Summit: This year the Summit added heroin to its name. Isn’t the primary focus on prescription drugs? How are the two related?
Congressman Rogers: The prescription drug abuse epidemic has actually prefaced the deadly rise in heroin overdoses. Those abusing highly addictive prescription painkillers often turn to heroin as a cheap alternative. As a result, heroin in America has increased 63 percent over the last decade. As I understand it, the emergence of the powerful synthetic fentanyl on the black market has dramatically increased the potency of heroin and heroin-related deaths along with it. FBI Director James Comey recently testified in a Congressional budget hearing, saying fentanyl is 40 to 50 times more powerful than heroin. Once the two are mixed, the cocktail can kill users almost instantly.
As we search for solutions, we have to understand where the addiction begins. Unfortunately, in America, overprescribing is a problem. Dr. Tom Frieden, Director of the Centers for Disease Control and Prevention, recently reported that while the amount of pain reported by Americans has not changed since 2000, we now see four times the amount of opioids prescribed. In fact, in 2013, he said healthcare providers wrote 249 million prescriptions for painkillers – enough to give every American adult their own bottle of pills.
Summit: You have been a vocal champion for those fighting to prevent abuse of prescription opioid medications. Though your views have not always meshed with the views of top administration officials, many of these same officials will be attending the Summit this year. Why do you believe this is the case?
Congressman Rogers: We’re losing 100 Americans every day to overdoses from prescription drug abuse and heroin, and it’s heartbreaking to know so many are losing a battle that they can win with help. This is a truly non-partisan issue, as it takes all of us working together to curb the deadly tide of drug abuse in America and inspire real change, from the Commander-in-Chief to local police chiefs and treatment professionals and everyone in between. We are all in the business of saving lives and that is a hard fact that no one can debate.
Summit: In the past year it seems more of our elected representatives from both parties are speaking up about this crisis. What do you think has motivated such movement now as opposed to one or two years ago, for instance?
Congressman Rogers: For many years, the issue of drug abuse was taboo — too heartbreaking or too embarrassing for families and communities to talk about publicly. The true success of the National Rx Drug Abuse and Heroin Summit is the monumental awareness that it has raised nationwide, in both the public and private sectors. If we can talk about it in our small, rural towns in eastern Kentucky, where everyone knows each other, we can talk about it from Florida to California and every state in between.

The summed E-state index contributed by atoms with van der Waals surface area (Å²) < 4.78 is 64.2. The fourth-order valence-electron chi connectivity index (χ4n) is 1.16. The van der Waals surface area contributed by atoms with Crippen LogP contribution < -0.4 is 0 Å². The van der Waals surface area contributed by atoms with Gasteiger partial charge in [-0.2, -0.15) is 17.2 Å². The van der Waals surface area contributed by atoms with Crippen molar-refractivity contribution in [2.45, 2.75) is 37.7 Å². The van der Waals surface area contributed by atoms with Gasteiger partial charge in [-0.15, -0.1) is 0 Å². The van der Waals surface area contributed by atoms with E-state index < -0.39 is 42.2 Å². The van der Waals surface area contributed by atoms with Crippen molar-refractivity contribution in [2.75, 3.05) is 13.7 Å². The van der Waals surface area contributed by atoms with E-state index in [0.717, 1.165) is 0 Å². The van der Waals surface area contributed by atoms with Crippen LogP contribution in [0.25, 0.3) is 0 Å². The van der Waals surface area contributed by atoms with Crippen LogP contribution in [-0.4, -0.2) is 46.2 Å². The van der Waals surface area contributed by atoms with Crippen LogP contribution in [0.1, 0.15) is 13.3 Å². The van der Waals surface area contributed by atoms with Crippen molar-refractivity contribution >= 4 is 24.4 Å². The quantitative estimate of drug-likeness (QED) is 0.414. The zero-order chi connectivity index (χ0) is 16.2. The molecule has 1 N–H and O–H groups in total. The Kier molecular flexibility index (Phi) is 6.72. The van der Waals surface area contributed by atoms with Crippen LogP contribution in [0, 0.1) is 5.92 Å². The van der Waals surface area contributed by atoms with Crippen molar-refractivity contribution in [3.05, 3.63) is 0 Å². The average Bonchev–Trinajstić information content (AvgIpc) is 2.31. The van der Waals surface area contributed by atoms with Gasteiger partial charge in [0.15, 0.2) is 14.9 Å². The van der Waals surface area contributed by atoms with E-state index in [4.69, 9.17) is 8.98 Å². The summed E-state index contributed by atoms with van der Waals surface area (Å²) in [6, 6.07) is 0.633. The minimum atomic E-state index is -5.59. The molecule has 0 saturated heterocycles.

Thanks to this arena at the Summit, we are not only sharing important success stories between community advocacy groups, but we’re breaking down the silos between law enforcement, treatment and education. There’s more communication about the challenges we face across the board, and more leaders are now realizing where they can make a difference at the federal, state and local levels.
Summit: What are the top legislative priorities that citizens should have their Representatives and Senators support?
Congressman Rogers: I am pleased that so many members in both chambers have rallied in a non-partisan fashion to address this challenge. The Congressional Caucus on Prescription Drug Abuse has grown to 45 members in the House of Representatives, and Senators Manchin and Scott have started a similar caucus in the U.S. Senate. Together, these members have been working on a number of bills that approach the opioid epidemic from a holistic perspective, incorporating aggressive enforcement, increased access to treatment, and sufficient education so that people understand the dangers these pills pose.
The Senate recently passed the Comprehensive Addiction and Recovery Act (CARA), and House Leadership plans to take up similar legislation in the next few weeks. In addition to comprehensive legislation like CARA, there are a number of bills that take an incremental approach to addressing these challenges. For example, I have recently cosponsored legislation with Congressman Mooney from West Virginia that would sever the link between mandatory Medicare patient satisfaction surveys and doctor reimbursement. This will be important to ensure doctors are prescribing unburdened by concerns about potential negative survey responses and corresponding CMS reimbursement cuts. I have also co-sponsored Congresswoman Katherine Clark’s bill that would give a pharmacist the authority to partially fill a prescription if a patient does not wish to take all of the pills home with them.
As the year progresses, I look forward to working with my colleagues to put all the pieces together and tackle this crisis head-on.